Friday, September 16, 2011

Schelling on nuclear terrorism

Thanks to Zack Beauchamp, I've just come across this blog post by nobel laureate and renowned scholar of strategic behavior Thomas Schelling. In it, Schelling tries to understand why his decades-old prediction that a non-state group would soon possess a nuclear weapon seems not to have come true, and then speculates about to what end such a group might apply their weapon if ever they did achieve that feat. It's thought-provoking if not staggeringly original, and it's worth reading if only to consider whether the very concept of "nuclear terrorism" might not be a sort of paradox. After all, wouldn't the coercive power of nuclear weapons possession be far more useful to a political group of any kind than its terroristic value? Well, that's not exactly correct either, is it? The seemingly "irrational" and expressive use of a weapon of mass destruction would in fact be incredibly effective in producing terror, but if we understand terror as a means to convey a broader message or achieve a political end, then couldn't those things be accomplished more readily and effectively by refraining from terror and bargaining more traditionally? c.f.:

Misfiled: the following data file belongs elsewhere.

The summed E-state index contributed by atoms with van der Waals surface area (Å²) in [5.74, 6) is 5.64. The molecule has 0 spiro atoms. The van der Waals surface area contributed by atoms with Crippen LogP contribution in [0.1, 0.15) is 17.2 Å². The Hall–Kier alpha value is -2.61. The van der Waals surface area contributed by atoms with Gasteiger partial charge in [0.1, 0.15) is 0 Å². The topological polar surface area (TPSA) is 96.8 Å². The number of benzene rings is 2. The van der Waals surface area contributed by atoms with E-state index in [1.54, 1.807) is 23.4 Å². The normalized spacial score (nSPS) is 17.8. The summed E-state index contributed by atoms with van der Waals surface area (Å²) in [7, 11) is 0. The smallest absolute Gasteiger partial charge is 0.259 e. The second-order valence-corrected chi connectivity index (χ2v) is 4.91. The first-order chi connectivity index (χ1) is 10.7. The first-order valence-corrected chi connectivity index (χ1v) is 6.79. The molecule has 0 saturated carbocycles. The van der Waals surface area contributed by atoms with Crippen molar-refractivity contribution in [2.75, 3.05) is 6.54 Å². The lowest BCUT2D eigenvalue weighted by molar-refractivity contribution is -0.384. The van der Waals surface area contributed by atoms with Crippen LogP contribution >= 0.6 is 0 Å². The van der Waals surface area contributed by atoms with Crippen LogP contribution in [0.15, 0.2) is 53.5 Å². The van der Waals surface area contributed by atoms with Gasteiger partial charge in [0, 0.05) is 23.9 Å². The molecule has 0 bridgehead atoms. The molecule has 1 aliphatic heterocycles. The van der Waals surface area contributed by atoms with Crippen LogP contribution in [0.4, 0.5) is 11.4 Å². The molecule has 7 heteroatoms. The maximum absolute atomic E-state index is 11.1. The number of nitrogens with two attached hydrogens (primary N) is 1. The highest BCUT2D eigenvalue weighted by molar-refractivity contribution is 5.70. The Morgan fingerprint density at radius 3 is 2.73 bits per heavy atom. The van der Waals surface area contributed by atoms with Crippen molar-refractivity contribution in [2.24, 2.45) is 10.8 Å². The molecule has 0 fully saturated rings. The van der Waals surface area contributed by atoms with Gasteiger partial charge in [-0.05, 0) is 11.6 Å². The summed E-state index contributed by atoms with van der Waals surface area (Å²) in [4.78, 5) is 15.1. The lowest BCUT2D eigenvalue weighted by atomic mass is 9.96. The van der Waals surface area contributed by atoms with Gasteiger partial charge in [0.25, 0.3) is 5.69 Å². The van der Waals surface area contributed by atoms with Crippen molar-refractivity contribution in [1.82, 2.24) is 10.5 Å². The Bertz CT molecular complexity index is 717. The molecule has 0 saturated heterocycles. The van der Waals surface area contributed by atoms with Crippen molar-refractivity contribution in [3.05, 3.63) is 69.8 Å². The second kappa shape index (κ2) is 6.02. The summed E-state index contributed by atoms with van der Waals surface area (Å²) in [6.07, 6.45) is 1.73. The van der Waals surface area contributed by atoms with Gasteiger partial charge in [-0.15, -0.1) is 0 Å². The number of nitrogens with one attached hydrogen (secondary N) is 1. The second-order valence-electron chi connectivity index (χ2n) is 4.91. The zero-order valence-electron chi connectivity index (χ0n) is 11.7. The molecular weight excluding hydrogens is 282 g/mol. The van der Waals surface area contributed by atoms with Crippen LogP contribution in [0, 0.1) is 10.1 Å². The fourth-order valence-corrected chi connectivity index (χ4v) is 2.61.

If a team is assembled that, in isolation, spends months making a workable bomb, or a few bombs, what will they spend their evening hours talking about? They are all concentrated on a nuclear weapon. Won’t they continually converse about what the thing is good for, what should properly be done with it, how it might be used to advance some important objective, and whether they might have any influence on its use? They will almost certainly have spent more hundreds of hours trying to think strategically about the possible uses of a few nuclear weapons than any head of government, or even senior government adviser has devoted to the question. It’s possible—I think likely—that they may be listened to. And what “strategy” might they propose?
I propose that they will conclude that exploding a weapon over Los Angeles or Vladivostok or Bremen will “waste” the weapon. They will think, “we are a nuclear power. There are the USA, Russia, France, Britain, China, Israel, India, Pakistan, North Korea, Maybe Iran, and now US. We have status, power, influence. Let’s use it!”
Schelling is the expert on game-theoretic approaches to strategy and he seems not to have the answers himself, so I'm not going to offer anything conclusive here. Just the same, it's an interesting thought experiment.


  1. Had Qaddafi kept on with his nuke ambitions and produced some good stuff. He would still be in power receiving billions in aid.

  2. Schelling is thinking like a Westerner not a heaven fanatic. Think like the enemy. This has already been covered in "Counterstrike" with another cold war strategist, no?